The Parsemus Foundation’s messaging on Vasalgel has focused on making the technology appealing to men. In a New York Times op-ed published this year, Elaine Lissner of the Parsemus Foundation pitches the product to “a 20-something or 30-something man, out on the dating market” who is worried about the effectiveness of the pill, given how many women forget to take pills during any given cycle. This pitch, too, is a plea for help. The Parsemus Foundation has to rely on donations and crowdfunding in order to bring male birth control to the market. Long-term treatments like Vasalgel are much less appealing to potential funders in the pharmaceutical industry who, as they observe, would much rather “sell pills to men’s partners every month.” Why sell a flat-screen television to a man, after all, when you can rent one to a woman for a decade?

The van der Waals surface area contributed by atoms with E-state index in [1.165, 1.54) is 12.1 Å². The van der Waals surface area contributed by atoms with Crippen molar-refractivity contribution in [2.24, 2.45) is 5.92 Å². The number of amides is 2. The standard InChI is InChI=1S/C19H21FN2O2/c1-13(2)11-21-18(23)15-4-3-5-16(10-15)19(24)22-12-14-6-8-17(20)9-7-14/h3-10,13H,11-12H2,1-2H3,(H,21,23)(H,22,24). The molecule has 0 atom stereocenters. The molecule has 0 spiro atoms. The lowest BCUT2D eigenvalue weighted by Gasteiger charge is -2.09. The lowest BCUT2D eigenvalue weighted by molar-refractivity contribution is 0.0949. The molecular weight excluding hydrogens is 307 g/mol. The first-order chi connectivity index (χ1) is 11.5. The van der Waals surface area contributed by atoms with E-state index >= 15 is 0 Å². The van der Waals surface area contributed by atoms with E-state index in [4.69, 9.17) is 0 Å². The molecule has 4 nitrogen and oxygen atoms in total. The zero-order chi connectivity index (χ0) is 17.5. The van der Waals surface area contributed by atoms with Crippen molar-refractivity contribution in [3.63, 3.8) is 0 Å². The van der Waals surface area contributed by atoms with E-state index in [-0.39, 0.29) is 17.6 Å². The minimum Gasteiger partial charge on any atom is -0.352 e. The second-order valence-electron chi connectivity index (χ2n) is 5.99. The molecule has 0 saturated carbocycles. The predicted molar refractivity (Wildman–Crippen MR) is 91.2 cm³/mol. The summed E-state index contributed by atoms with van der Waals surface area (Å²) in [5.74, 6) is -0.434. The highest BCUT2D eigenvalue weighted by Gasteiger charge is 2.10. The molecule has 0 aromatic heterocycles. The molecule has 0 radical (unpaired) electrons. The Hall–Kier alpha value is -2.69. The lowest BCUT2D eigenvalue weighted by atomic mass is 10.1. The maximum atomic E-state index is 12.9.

In other words, the medical industry’s investment in the multibillion-dollar female birth control industry might block men’s access to male birth control just as effectively as Vasalgel would block their sperm. But a contraceptive polymer like Vasalgel would be a major medical innovation for more than just the man about town looking to copulate without consequence. In fact, male birth control could be the next major medical advance in women’s health, as strange as that idea seems.